WUMO
Wulffmorgenthaler logo.svg
Wulffmorgenthaler-4-11-07.jpg
Author(s) Mikael Wulff
Anders Morgenthaler
Website wumo.com
Current status / schedule Daily
Genre(s) satire

WUMO, formerly Wulffmorgenthaler, is a webcomic and newspaper comic strip created by Danish writer/artist duo Mikael Wulff and Anders Morgenthaler. The name of the strip was a portmanteau created from the pair's surnames. The name was also given to a comedy TV series, broadcast on the Danish channel DR2 in 2005. In June 2012, the strip changed its name to 'WUMO'.

Contents

Publication historyEdit

WUMO debuted in 2001 as a comic strip competition entry named Kalzone, completed a few hours before the entry deadline. Submitted under the pseudonym "Pernille Richter Andersson", the strip won the competition, and a one-month run in the national newspaper Politiken.[1] The strip became a regular feature on DR's internet culture portal in 2002, and in October 2003 it became a regular daily newspaper strip in Politiken.[2]

As of June 2012, WUMO is printed daily in Politiken (Denmark), Aftonbladet (Sweden), Dagbladet (Norway), Die Welt (Germany), Helsingin Sanomat (Finland) and online-only in De Telegraaf (Netherlands) – and on its own .com website, wumo.com.[citation needed]

Starting in November 2013, WUMO appears in newspapers across the United States, including Washington Post and the New York Daily News, which is replacing the comic strip Get Fuzzy with WUMO.

In March 2014, WUMO replaced the comic strip Doonesbury in The New York Times.

Style and contentEdit

The comic has a very distinct style, featuring shaky line drawings and coloring that appears to be computer-generated. Most installments are delivered in a single panel, avoiding the more traditional format of boxed divisions to signify progress or movement in time. Recurring characters in WUMO tend to be more of a running gag than a legitimate continuing narrative.

For a period, humans portrayed in the comic wore no clothes. According to the comic's website, Morgenthaler "was fed up with the tiresome meticulousness of drawing clothes on people so he just stopped doing it." Sometimes, when the situation called for a specific outfit to denote a specific role, humans would appear clothed. Lately characters have all started to appear fully clothed, and older comics have been edited to add clothes.

Content ranges from sideways social satire to complete non-sequitur, and relies on both intelligent humor and simple slapstick. Reading WUMO is often an exercise of the imagination, as it has a habit of juxtaposing supremely ordinary characters in supremely unusual situations, or vice versa. "Punchlines" are delivered by way of dialogue or with one-liners written in a caption below the image. Because the comic is drawn in a non-serial format, delivery and timing are especially important (and difficult to maneuver), and as a result most of the humor in WUMO relies on the quality of the writing itself rather than the element of surprise that usually lends itself to the traditional comic-strip punchline.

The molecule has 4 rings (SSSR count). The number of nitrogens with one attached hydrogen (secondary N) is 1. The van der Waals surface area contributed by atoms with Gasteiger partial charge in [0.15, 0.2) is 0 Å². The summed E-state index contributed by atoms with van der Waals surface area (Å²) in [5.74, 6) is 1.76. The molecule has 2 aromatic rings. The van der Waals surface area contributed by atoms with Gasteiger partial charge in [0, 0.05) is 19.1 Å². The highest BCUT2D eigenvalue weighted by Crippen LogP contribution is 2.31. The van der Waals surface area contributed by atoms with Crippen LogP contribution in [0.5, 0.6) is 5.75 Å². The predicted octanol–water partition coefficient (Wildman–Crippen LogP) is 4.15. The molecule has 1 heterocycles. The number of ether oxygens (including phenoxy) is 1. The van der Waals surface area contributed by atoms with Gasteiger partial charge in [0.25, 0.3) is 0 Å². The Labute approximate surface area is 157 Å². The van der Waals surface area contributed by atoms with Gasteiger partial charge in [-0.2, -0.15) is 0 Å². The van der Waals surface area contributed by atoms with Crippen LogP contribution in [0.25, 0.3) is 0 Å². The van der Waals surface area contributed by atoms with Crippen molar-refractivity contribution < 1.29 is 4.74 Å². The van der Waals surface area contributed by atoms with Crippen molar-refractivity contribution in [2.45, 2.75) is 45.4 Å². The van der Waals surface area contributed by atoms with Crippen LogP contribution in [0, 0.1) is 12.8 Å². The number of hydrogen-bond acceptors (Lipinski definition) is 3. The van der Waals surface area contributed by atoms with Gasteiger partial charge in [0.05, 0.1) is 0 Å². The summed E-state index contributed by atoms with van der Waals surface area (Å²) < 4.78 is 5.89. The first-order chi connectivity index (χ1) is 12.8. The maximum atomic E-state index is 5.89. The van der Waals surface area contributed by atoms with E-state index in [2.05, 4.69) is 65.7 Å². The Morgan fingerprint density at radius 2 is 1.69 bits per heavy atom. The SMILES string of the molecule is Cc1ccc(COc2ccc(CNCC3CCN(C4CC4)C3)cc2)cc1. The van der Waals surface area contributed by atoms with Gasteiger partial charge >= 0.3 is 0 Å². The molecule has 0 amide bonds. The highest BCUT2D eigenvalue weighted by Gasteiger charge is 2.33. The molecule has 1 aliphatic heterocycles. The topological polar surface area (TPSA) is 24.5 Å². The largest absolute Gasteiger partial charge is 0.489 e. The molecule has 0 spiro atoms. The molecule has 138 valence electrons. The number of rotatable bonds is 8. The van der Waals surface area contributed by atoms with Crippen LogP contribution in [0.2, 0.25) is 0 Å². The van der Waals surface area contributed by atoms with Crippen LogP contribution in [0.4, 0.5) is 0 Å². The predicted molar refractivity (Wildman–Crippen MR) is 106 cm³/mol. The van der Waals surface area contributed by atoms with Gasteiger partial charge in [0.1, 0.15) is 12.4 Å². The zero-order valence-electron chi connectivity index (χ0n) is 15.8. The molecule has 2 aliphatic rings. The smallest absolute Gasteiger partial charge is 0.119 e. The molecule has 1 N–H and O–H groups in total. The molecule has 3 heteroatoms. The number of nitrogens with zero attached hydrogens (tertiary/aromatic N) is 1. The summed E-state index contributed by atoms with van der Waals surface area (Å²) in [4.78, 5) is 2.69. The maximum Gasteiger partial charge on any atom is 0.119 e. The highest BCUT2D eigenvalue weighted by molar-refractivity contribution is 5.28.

PlagiarismEdit

The strip was for a period the focus of a debate concerning plagiarism, as the strip's followers voiced their concern over an advertising campaign by the Danish office of advertising agency DDB promoting the Volkswagen Golf GT, having appropriated its joke from a Wulffmorgenthaler strip.[3] In a reversed issue, Wulffmorgenthaler was accused of plagiarising a photograph that had circulated on internet, to which Anders Morgenthaler conceded that the duo had been inspired by the image and based a strip on it in the belief that it was a privately forwarded photograph.[4]

Television seriesEdit

WUMO was also broadcast as a television series, in the style of a parodied show for children in Denmark, in which Wulff, Morgenthaler and their puppet friends Dolph, a fascist hippo and Margit, a politically correct female squirrel, introduce various short films. The only recurring character from the comic is the Toucan Kid. New characters include Ansgar and Loke, a very sexually active archeologist and his colleague who is deadly afraid of "the Vagina", the contestants on a fifties game show. Another recurring feature on the show was a "Reality show" starring a hapless school photographer, Bent, and his retarded assistant Bubber, the brothers Lefevre, who are carpet salesmen trying to be actors, Asger Lesniak who has a personal vendetta against a guy who frequents the places he works, and Bimmer, a character obsessed with life in the tropic nether regions.

The TV-series evolved in the second season into Dolph og Wulff, in a documentary style, with The Fascist Hippo Dolph as the dominating main character.

The second season further evolved to a third season, this time in the style of a late night talk show, on 17 March called Dolph og Wulff – med venner (Dolph and Wulff – with friends). The friends are a sex-crazed beaver named Rocco and an orangutan called "Finn". Rocco was actually created as a sex-crazed squirrel for the first season, but it was ultimately decided to not use him, so the Rocco puppet was used as Margit instead.

In 2011 Wulff & Morgenthaler created a new TV show – the animated sit com, 'The Pandas', which ran for 3 seasons.

NotesEdit

  1. ^ DR.dk. "Anders Morgenthaler" (in Danish). 
  2. ^ komiks.dk. "Gæstelisten" (in Danish). 
  3. ^ Wind-Friis, Lea (5 January 2007). "Wulffmorgenthaler-fans vrede over Golf-reklame" (in Danish). Politiken. 
  4. ^ Wind-Friis, Lea (5 January 2007). "Morgenthaler indrømmer plagiat" (in Danish). Politiken. 

External linksEdit